Invasive Plant Species in the United States
The Invasive Species
Global Invasive Species Database
Invasive Species Information Center
Non-Native Invasive Plants Guide
How I turned a deadly plant into a thriving business
(video and text)
Microbe Invades Caribbean Coral Reefs
Food Plant Diseases and Fungus
Alien invasions and livelihoods: Economic benefits of invasive
Australian Red Claw crayfish in Jamaica
Some Invasive species may not be entirely bad
alien species are established in the U.S., and a 2005 study put the
economic and environmental costs at $120 billion a year
Environmental scientists are using carefully selected predatory wasps,
beetles, flies, fungi and fish in hopes of controlling an increasing
number of invasive species threatening Connecticut's natural landscape.
Tens of thousands of wasps from China have been released to help control
the Emerald ash borer. One of the wasps being released lays its
parasitic eggs inside the emerald ash borer's larva, while the other
attacks the beetle's eggs directly. The two species of Chinese wasps had
to undergo years of screening and testing to make certain they would
only attack the emerald ash borer and not start slaughtering native
North American insects. The wasps are harmless as far as humans are
concerned. A Japanese fungus is being used to attack gypsy moths.
European parasitic techinid flies have been launched against a new
threat from winter moths. And Asian grass carp are mowing down invasive
watermilfoil in places like Candlewood Lake and Ball Pond in New
One of the most infamous examples involved Australia's cane
toad experiment. The poisonous toad was introduced from the Americas in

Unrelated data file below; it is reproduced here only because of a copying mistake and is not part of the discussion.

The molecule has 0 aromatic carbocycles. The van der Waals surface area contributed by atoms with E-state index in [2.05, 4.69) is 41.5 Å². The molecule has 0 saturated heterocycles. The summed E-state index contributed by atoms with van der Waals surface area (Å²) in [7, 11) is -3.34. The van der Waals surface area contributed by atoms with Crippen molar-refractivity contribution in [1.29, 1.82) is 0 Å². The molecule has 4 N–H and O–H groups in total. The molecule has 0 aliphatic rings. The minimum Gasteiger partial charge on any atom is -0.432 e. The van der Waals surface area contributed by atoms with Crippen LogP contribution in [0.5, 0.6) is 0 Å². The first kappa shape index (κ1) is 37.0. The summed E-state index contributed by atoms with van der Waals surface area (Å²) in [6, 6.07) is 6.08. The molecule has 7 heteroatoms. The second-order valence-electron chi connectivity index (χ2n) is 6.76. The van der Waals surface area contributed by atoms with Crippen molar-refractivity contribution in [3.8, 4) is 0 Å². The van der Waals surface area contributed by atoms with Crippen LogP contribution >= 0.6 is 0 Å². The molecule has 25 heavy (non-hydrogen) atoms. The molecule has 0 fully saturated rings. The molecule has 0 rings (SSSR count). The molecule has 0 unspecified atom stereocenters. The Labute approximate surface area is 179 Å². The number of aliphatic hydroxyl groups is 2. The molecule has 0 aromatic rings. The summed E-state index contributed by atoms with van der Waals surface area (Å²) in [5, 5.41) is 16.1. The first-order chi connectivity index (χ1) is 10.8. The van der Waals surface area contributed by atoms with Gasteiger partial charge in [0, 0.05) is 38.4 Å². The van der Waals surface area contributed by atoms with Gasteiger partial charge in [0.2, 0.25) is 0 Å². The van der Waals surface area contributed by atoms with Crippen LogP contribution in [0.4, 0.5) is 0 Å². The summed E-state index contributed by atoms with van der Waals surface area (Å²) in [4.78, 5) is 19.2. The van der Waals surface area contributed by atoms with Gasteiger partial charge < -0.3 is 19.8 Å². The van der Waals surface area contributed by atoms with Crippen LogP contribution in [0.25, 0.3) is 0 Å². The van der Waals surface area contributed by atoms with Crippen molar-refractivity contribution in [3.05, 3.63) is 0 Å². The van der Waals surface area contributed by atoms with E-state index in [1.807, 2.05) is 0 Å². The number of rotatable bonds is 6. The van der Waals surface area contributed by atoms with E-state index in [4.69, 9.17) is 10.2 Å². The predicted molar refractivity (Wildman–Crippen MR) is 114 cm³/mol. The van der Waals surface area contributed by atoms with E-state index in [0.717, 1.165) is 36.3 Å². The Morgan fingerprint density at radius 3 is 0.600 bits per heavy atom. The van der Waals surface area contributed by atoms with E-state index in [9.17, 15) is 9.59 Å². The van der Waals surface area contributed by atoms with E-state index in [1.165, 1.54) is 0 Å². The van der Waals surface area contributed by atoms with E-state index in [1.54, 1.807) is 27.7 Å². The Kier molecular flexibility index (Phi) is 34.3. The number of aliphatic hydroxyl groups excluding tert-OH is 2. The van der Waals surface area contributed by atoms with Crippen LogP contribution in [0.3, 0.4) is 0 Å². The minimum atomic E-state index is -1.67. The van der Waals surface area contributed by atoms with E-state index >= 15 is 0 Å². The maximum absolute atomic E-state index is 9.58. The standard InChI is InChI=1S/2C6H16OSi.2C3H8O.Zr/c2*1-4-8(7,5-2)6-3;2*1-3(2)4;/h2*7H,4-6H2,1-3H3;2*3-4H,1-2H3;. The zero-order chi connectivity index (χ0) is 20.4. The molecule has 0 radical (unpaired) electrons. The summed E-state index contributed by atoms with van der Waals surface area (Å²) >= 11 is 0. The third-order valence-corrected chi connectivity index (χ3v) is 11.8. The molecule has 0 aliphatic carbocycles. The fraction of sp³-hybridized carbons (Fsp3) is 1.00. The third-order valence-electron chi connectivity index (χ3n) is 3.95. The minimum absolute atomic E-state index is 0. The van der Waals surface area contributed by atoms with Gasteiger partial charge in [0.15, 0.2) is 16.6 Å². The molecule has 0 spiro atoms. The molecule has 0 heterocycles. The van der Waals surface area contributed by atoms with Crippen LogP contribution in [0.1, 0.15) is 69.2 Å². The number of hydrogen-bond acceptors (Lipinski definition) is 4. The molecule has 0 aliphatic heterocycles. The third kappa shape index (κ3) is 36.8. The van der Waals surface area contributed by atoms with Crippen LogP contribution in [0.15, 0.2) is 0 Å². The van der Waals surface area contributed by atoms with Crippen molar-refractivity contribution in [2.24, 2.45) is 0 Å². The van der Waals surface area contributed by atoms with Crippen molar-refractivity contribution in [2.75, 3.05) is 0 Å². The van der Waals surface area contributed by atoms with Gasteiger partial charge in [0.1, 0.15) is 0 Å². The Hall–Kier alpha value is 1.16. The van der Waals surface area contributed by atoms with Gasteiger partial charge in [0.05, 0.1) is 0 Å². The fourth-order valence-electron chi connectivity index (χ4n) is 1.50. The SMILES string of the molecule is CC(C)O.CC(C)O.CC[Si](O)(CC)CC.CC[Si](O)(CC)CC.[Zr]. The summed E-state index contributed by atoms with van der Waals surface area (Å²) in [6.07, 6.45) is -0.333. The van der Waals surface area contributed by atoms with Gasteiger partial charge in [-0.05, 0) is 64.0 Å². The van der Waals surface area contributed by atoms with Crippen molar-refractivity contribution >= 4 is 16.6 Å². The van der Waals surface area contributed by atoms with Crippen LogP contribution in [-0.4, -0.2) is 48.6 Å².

1935 to counter beetle infestations in sugar cane fields. The toxic
amphibians now number in the millions, have killed off various native
Australian reptiles and are considered a major pest.
loosestrife, an attractive flowering invasive introduced in North
America from Europe, has been crowding out native species for something
like two centuries. It wasn't until 1986 that scientists in Europe began
using the Galerucella leaf-eating beetle as a way to control purple
loosestrife, and it took another seven years before the beetle was allowed
to be released in the U.S.
Connecticut Agricultural Experiment Station
Invasive Species in the United States
Global Invasive Species Database
List of Globally Invasive Species
Animals Killed by Wildlife Services
Refuge from Cruel Trapping Act
Allow People and Wildlife to Coexist
Migrations In Motion
. As climate
alters habitats and disrupts ecosystems, where will animals move
This Village in India Was Completely Relocated Because of Elephants
Florida is home to an estimated 1.3 million
gators. They grow to an average adult size of 8.2 ft for female
alligators and 11.2 ft for males. There have only been 24 fatal
alligator attacks in Florida since the Florida Fish and Wildlife
Conservation Commission began keeping records in 1948. Alligators can
lunge towards you at speeds of more than 20 m.p.h..
Prof Gets $3-Million Grant, Aims to Prevent Habitat Loss
Canada’s largest national park as his laboratory, a University of Guelph
professor will test cutting-edge DNA technology that could change how we
monitor and protect the environment.
The fundamental properties of organisms
—what they are, how and
where they live, and the biotic and abiotic interactions that link them
to communities and ecosystems.
Asian Carp Threat to the Great Lakes
keep invasive bighead, silver, and black carp out of the Great Lakes.
is an invasive species that has been established in
many Mediterranean climate areas, inadvertently introduced by humans to
many places, including South Africa, New Zealand, Japan, Easter Island,
Australia, Europe, Hawaii, and the continental United States.
Helicoverpa Armigera (Bollworm)
is part of the order of Lepidoptera and is the larval
(see caterpillar) life stage of a fall armyworm moth. It is regarded as
a pest and can wreak havoc with crops if left to multiply. Its name is
derived from its feeding habits. Native to Americas, these caterpillars
mainly attack maize crops. They will eat everything in an area, and once
the food supply is exhausted, the entire "army" will move to the next
available food source.
Invasive Species could cause Billions in Damages to Agriculture